Management of Increased Intracranial Pressure

Increases in intracranial pressure result in brain tissue ischemia, which can cause permanent damage. One of the first steps to treating a brain injury is to reduce intracranial pressure if it increases.[21] This can be managed through surgically draining CSF, as well as administering hypertonic saline (containing mannitol) which will function via the basic principles of osmosis to draw fluid from the swollen brain tissue into the circulatory system, thereby reducing the total volume of space occupied by the brain.[9]

Management of Seizure Activity

Seizures can cause further damage to the brain.[14][24] If antiseizure therapy is indicated, it should be started within the first 6 hours of injury, and should reach a therapeutic level within the first 24 hours of injury.[14]

Management of Excitotoxicity

In many cases, patients are made mildly hypothermic. This slows the increase in excitatory amino acid levels that result in exitotoxicity, thereby attenuating the excitotoxic effects of secondary brain injury.[9]

Management of Tissue Oxidation

Few treatments currently exist that allow for the management of the oxidation occurring during secondary brain injury. The hypothermia that is induced to slow the increase in levels of excitotoxic amino acids also functions to reduce the amount of oxidation that occurs.[9] In the future, drugs that manage the oxidation occurring during the secondary phase of injury may become incorporated into treatment regimes. Some of the drugs that have been studied include Resveratrol[25] and melatonin[15]. Both of these drugs have been shown to prevent some of the oxidative damage that occurs during the secondary phase of injury.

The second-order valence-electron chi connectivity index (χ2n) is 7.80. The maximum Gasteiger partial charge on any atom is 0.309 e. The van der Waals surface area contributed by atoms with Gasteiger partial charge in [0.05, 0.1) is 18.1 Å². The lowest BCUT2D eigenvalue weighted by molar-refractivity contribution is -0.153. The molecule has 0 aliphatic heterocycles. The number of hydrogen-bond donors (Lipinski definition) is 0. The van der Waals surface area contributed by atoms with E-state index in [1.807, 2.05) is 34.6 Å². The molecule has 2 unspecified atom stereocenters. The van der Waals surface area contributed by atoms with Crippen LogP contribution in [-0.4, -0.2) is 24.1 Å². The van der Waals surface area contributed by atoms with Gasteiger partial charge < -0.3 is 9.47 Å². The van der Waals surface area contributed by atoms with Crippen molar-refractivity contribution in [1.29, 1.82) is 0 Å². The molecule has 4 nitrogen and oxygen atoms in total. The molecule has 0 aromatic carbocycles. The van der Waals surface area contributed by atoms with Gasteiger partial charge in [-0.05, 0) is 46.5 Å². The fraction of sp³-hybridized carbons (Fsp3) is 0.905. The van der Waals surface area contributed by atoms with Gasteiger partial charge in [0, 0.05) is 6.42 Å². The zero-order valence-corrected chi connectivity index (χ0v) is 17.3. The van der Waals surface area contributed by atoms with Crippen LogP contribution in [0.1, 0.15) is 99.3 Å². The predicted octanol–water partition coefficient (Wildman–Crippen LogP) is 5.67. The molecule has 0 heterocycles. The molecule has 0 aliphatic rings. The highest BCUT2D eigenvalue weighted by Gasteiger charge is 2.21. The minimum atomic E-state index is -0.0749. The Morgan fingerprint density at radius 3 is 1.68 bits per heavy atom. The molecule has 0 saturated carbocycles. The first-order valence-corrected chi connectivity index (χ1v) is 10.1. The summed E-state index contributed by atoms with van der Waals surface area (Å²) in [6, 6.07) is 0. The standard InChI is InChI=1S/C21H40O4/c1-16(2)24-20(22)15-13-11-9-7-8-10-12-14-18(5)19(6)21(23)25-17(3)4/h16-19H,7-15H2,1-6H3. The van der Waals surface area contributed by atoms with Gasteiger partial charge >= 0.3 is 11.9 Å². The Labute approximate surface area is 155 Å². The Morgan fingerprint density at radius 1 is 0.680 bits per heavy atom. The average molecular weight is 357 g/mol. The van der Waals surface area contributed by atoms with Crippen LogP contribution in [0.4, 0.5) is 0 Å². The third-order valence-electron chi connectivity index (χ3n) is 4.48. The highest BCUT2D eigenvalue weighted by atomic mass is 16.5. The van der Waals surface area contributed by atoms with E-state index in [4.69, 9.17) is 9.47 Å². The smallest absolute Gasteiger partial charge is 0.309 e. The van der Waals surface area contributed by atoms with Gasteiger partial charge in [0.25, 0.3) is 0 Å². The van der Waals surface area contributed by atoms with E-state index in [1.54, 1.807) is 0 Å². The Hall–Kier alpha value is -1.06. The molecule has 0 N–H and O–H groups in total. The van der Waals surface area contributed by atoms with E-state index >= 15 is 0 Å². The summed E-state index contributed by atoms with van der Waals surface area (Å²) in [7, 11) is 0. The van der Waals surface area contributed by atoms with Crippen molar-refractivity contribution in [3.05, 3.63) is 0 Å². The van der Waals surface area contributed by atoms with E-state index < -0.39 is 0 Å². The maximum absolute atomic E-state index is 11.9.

Pediatric Considerations

Children are both physiologically and anatomically different than adults. Therefore, it is not surprising that their brains respond differently to a brain injury than do adult brains.[15][20] Children’s brains are less able to compensate with increases in oxidation occurring within cells.[15] The pediatric brain is also undergoing a significantly greater amount of synaptogenesis than is an adult brain, meaning that it is much less able to compensate for severed axonal connections than the adult brain.[20]

Another aspect that is important to address with children is the causes of head injury, which tend to be either motor vehicle accidents and sports injuries, or for very young children, abuse, including shaken baby syndrome. In the year 2000, The prevalence of pediatric brain injuries resulting from trauma was 0.07% of children per year ≤ 17 years of age, an alarmingly high number that warrants more attention than it is currently receiving.[26] Given this high number of injuries, and that a child’s brain in some cases requires different medical treatment than an adult brain, special considerations must be made when treating children for a brain injury.[9][15][20]